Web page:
although different agencies may have some such information to facilitate program
activity in their own spheres. Similarly the number of concepts current in
different sectors of society is unknown, as is the number of problems. The
lack of statistics follows naturally from a lack of any systematic lists of
each type of entity -- for example, there is no list of "world problems".
3. The consequence of (1) and (2) is that there is little understanding
of the variety of entities within each type of complexity. Each sector of
society perceives a limited range of relevant entities and rejects others
as of little interest or significance.
4. As a result of (3), the typologies developed reflect the special interests
of the sector of society within which they are generated and tend to be very
crude, ignoring grey areas and hybrid entities.
5. In each case concern is primarily with the "relevant" entity
conceived in isolation from its context. The interest in inter- organizational
relationships has only recently started building up, relationships between
concepts is confined to those within each particular discipline -- inter-disciplinary
and general systems approaches are suspect. Recognition of significant relationships
between problems is governed by agency or departmental short-term program
priorities. It is therefore not possible to determine systematically whether
a particular type of entity or relationship is
present in a given setting.
6. The absence of typologies and a picture of
means that it is not possible to build a picture of the ecological system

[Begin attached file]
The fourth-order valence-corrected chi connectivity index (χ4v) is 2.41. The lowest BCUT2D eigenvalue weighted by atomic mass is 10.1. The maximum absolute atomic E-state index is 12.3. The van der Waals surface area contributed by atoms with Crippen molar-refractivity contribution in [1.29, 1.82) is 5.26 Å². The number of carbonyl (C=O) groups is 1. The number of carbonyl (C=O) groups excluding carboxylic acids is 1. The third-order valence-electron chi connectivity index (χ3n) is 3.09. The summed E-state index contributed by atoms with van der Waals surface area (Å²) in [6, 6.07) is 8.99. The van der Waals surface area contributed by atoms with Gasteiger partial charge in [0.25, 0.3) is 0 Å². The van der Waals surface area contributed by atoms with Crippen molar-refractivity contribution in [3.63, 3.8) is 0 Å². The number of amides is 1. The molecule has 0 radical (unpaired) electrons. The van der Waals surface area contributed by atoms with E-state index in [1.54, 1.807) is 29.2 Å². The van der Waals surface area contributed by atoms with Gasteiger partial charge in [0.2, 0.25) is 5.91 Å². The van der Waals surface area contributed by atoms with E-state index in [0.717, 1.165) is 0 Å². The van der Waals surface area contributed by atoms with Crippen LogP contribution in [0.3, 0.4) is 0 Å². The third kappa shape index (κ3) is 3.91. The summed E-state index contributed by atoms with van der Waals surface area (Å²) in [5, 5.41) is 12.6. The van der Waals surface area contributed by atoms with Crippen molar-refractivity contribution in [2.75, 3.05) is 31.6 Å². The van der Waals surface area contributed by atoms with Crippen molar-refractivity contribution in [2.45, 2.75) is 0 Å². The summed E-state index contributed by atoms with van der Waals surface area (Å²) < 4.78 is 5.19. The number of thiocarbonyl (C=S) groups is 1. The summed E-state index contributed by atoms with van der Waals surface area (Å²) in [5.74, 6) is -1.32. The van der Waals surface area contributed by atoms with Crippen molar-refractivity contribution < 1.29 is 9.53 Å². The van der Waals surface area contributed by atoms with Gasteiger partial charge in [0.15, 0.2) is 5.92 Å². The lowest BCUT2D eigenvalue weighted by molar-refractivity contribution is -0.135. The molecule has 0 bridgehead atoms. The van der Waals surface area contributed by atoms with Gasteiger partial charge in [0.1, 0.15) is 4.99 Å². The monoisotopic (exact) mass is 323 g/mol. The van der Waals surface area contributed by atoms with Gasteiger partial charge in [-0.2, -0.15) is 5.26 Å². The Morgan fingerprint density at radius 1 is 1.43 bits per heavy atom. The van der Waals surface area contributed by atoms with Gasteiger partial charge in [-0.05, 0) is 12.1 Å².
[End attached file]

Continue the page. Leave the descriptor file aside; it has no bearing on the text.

in each case. It is not possible to look at the ecological system constituted
by a particular community of organizations of different types.? Nor is it
possible to look at the ecology of a
particular conceptual milieu.8
Again, the ecology of problems is fragmented into convenient administrative
chunks by unintegrated mission-oriented agencies.
7. In each case the deliberate structuring of the approach to the different
types of complexity results in various forms of "exclusive relevance"
or "apartheid". One can speak of: an organizational apartheid which
ignores the developmental requirements of particular types of organizations
 a conceptual apartheid which ignores the significance of particular types
of concept, and of a problem apartheid which ignores the significance of particular
types of problems -- for each organization the only significant problems are
the ones with which it is concerned. There is no framework within which
to consider all problems.
8. The exclusiveness noted in (7) occures at a time when the hierarchical
structures reinforcing it are recognized to be crumbling or at least suspect.
Stable institutions, conceptual systems and problem environments are threatened
with dissolution.2 Nonhierarchical organizational structures are sought.